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How to Choose a Good Name for Your New Dog or Puppy
Veterinary & Aquatic Services Department, Drs. Foster & Smith
FAQ's on Pet Ownership
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Click here for a pdf version of this article. 

Q. How do I choose a name for my puppy?
 
A. Choosing a name for a new dog or puppy is an important decision. The name will be used to relate to the dog for the rest of his or her life. Take some time in choosing a name, and keep the following suggestions in mind.

Avoid names that sound like commands

How do I name my new pet?When choosing a name for your new pet, choose one that does not sound like a common command. Pets rely on 'sounds like' rather than 'means' when they try to understand what we are communicating to them. As a result, names like 'Kit,' 'Rum,' 'Fay,' 'Steel,' or 'Joe' can end up sounding like 'sit,' 'come,' 'stay,' 'heel,' or 'no!' Your dog will not know which way to turn when you call.

Effective communication between dogs and their human companions is the hallmark of a good relationship. And teaching basic commands are a must. Dogs try so hard to understand what we are saying to them, so why make learning confusing for them, especially when it comes time to teach these important commands? Avoid 'sound-alike' names and you will take one step towards effective communication with your pet.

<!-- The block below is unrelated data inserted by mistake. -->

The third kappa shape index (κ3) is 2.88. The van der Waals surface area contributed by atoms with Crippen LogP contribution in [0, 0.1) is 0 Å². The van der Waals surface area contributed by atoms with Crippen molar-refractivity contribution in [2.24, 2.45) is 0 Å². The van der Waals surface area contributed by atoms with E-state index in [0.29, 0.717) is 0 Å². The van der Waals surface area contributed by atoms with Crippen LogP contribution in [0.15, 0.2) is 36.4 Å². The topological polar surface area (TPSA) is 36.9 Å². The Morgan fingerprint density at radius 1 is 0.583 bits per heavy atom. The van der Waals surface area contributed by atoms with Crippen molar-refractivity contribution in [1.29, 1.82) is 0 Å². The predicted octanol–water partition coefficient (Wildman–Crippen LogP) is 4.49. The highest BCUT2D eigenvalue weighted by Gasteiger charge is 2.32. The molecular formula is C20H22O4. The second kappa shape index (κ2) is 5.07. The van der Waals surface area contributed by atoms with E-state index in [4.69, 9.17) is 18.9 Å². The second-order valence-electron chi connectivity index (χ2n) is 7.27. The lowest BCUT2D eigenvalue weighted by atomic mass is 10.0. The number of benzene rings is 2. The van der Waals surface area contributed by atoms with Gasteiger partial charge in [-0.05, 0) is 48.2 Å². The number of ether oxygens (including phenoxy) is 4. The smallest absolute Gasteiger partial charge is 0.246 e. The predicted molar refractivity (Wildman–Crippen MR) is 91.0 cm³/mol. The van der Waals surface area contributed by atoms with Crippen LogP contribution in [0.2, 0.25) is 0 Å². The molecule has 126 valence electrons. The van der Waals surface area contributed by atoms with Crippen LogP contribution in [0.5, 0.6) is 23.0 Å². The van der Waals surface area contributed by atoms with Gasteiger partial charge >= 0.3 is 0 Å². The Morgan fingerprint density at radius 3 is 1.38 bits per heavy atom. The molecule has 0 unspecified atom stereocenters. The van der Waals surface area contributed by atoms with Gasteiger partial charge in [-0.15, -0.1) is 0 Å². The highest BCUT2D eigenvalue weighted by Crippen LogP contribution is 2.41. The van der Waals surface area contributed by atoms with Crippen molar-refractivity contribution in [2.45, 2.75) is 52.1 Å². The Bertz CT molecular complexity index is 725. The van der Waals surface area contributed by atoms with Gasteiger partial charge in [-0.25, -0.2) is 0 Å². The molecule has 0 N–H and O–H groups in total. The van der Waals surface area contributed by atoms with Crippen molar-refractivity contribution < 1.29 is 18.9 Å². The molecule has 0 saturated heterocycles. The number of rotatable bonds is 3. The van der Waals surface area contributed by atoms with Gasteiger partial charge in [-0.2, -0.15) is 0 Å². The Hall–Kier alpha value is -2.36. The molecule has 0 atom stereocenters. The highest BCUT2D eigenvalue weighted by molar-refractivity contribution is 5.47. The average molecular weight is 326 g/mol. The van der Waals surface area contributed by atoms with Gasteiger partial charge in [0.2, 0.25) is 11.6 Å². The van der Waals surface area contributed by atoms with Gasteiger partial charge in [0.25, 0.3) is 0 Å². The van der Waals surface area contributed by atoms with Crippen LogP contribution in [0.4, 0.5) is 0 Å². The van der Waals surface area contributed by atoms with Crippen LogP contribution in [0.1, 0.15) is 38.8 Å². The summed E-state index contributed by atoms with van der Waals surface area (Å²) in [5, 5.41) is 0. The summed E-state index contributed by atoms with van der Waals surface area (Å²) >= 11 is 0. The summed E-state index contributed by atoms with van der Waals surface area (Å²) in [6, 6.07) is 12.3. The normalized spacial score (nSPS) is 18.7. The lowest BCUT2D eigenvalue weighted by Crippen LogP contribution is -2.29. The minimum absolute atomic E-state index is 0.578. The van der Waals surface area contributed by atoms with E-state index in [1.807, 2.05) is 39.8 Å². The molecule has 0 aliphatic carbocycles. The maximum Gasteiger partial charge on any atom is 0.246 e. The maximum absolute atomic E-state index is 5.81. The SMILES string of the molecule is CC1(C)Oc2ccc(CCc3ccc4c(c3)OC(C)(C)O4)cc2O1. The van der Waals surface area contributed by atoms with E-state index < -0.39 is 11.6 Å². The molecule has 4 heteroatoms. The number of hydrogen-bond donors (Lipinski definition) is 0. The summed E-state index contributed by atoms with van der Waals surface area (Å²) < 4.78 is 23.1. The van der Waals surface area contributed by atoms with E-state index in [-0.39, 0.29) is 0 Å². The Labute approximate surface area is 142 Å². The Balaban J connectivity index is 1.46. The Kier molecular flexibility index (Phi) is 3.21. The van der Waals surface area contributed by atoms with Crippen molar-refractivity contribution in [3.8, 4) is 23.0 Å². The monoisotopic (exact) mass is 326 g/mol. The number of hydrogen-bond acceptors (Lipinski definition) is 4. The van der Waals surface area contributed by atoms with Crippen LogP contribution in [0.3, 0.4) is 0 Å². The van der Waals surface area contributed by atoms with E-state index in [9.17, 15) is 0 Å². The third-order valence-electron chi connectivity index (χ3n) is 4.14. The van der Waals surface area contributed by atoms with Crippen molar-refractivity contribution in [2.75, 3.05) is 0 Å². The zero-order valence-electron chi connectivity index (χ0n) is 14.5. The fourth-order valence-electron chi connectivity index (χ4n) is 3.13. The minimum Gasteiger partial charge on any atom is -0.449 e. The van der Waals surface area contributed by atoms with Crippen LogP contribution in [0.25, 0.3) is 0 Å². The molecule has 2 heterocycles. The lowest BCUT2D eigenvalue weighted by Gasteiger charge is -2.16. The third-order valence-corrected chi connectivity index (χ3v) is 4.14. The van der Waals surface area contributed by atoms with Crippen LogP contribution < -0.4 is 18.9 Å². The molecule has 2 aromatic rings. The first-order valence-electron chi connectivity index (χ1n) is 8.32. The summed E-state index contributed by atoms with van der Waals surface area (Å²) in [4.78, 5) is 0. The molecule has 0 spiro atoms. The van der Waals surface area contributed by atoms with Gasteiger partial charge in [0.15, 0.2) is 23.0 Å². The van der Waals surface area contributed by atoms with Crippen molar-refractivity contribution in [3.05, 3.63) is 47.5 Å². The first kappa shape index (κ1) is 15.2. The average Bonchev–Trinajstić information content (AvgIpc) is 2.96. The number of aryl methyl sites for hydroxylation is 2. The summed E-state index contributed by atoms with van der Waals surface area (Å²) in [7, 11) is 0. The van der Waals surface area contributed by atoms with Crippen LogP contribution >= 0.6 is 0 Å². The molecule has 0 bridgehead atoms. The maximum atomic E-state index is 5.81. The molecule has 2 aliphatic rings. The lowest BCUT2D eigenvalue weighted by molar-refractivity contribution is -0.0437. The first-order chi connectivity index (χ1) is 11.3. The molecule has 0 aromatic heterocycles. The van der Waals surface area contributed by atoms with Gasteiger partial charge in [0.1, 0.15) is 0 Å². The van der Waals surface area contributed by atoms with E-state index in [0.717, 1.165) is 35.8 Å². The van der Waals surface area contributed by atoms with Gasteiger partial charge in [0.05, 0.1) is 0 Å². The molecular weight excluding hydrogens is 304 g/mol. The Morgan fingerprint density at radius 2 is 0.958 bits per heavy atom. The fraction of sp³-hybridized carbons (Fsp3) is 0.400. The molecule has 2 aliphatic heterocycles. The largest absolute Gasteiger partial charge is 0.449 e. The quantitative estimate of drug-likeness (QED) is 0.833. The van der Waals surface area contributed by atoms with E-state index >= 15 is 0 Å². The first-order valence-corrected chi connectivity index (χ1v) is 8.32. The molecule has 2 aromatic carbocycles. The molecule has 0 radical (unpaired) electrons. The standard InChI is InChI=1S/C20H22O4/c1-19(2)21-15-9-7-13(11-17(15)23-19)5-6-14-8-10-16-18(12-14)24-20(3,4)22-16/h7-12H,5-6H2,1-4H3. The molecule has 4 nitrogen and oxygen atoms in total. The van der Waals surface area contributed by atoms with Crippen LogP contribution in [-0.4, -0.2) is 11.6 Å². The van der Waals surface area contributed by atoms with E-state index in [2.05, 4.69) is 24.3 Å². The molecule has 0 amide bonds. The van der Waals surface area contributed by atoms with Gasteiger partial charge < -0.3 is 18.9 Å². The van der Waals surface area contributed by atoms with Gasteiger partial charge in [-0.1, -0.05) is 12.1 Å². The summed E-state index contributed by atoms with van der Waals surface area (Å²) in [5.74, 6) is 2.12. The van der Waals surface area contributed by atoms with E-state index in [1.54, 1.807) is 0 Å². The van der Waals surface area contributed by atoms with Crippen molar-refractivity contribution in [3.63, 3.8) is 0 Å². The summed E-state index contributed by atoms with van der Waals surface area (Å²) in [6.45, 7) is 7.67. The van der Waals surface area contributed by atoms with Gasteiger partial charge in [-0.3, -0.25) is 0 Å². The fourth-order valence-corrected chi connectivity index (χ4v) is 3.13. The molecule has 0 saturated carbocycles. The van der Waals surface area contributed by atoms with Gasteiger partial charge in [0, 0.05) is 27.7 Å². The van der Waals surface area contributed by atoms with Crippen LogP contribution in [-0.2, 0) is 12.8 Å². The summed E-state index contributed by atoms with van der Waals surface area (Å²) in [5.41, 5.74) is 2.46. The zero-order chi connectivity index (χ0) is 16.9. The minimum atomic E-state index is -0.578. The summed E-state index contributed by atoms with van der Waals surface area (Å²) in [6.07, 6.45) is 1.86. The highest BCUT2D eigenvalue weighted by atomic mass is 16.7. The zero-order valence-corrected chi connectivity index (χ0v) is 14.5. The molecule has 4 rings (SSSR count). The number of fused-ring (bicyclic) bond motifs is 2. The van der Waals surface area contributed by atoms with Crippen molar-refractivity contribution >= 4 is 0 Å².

Avoid names that sound like other names

Just as your dog's name should not sound like a command, it also should not be similar to the names of other household members (human or animal!). This would result in confusion for your dog, and the dog's namesake.

Keep the name short

Other things to consider are the length of the name. In general, shorter names with one or two syllables will be easier for your pet to recognize than longer names.

  • Try to use "hard" consonants and vowels

    Hard consonants, such as 'k,' 'd,' and 't' are easier to hear and distinguish than soft consonants such as 'f,' 's,' or 'm.' The same is true for vowels. Thus, names such as Katy, Deedee, and Tike are ones that a dog will often recognize and respond to faster than Fern, Shana, or Merl.

  • Choose a name he or she can grow into

    If you are naming a puppy, remember he or she will grow into an adult so you want to choose a name appropriate for each stage of his or her life.

    Be willing to call the name in public

    Finally, be sure to pick a name you will feel comfortable calling in public. A name you think is personal and cute may take on a different connotation when called in a dog park.

    Some of the most popular dog names in North America are:

    • Max, Maxie, Maxwell, or Maxine
    • Jake
    • Maggie
    • Buddy
    • Molly
    • Lady
    • Bailey
    • Sadie
    • Sam, Sammie, or Samantha
    • Lucy
    • Rocky
    • Daisy
    • Buster
    • Ginger

    There are many books and web sites devoted to naming dogs. Have fun exploring!

    Click here for a pdf version of this article. 
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